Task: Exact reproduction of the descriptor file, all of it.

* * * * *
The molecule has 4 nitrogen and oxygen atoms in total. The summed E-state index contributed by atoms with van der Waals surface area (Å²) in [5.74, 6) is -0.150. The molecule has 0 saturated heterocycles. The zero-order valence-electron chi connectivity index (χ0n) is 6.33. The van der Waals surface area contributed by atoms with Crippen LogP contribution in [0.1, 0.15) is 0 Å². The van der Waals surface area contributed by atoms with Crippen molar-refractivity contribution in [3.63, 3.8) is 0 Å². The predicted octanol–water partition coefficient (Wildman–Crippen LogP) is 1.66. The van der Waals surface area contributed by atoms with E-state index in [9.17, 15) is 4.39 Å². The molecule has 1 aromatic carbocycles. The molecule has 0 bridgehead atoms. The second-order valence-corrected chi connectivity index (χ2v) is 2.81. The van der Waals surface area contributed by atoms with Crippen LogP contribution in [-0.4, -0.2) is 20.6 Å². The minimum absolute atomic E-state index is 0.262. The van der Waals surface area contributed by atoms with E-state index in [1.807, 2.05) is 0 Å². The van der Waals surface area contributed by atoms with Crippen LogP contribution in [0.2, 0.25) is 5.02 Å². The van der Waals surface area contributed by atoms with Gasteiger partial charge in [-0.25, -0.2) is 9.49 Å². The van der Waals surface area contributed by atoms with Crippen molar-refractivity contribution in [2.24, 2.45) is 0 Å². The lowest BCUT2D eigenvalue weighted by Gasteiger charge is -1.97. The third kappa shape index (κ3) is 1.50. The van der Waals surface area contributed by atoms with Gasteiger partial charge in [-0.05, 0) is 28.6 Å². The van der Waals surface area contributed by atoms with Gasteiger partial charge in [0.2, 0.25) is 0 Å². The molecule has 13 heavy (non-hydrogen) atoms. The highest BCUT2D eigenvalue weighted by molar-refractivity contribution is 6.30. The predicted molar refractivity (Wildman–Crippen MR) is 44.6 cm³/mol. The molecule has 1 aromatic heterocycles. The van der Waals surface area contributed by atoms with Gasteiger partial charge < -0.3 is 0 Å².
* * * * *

The molecule has 4 nitrogen and oxygen atoms in total. The summed E-state index contributed by atoms with van der Waals surface area (Å²) in [5.74, 6) is -0.150. The molecule has 0 saturated heterocycles. The zero-order valence-electron chi connectivity index (χ0n) is 6.33. The van der Waals surface area contributed by atoms with Crippen LogP contribution in [0.1, 0.15) is 0 Å². The van der Waals surface area contributed by atoms with Crippen molar-refractivity contribution in [3.63, 3.8) is 0 Å². The predicted octanol–water partition coefficient (Wildman–Crippen LogP) is 1.66. The van der Waals surface area contributed by atoms with E-state index in [9.17, 15) is 4.39 Å². The molecule has 1 aromatic carbocycles. The molecule has 0 bridgehead atoms. The second-order valence-corrected chi connectivity index (χ2v) is 2.81. The van der Waals surface area contributed by atoms with Crippen LogP contribution in [-0.4, -0.2) is 20.6 Å². The minimum absolute atomic E-state index is 0.262. The van der Waals surface area contributed by atoms with E-state index in [1.807, 2.05) is 0 Å². The van der Waals surface area contributed by atoms with Crippen LogP contribution in [0.2, 0.25) is 5.02 Å². The van der Waals surface area contributed by atoms with Gasteiger partial charge in [-0.25, -0.2) is 9.49 Å². The van der Waals surface area contributed by atoms with Crippen molar-refractivity contribution in [2.24, 2.45) is 0 Å². The lowest BCUT2D eigenvalue weighted by Gasteiger charge is -1.97. The third kappa shape index (κ3) is 1.50. The van der Waals surface area contributed by atoms with Gasteiger partial charge in [-0.05, 0) is 28.6 Å². The van der Waals surface area contributed by atoms with Gasteiger partial charge in [0.2, 0.25) is 0 Å². The molecule has 13 heavy (non-hydrogen) atoms. The highest BCUT2D eigenvalue weighted by molar-refractivity contribution is 6.30. The predicted molar refractivity (Wildman–Crippen MR) is 44.6 cm³/mol. The molecule has 1 aromatic heterocycles. The van der Waals surface area contributed by atoms with Gasteiger partial charge < -0.3 is 0 Å².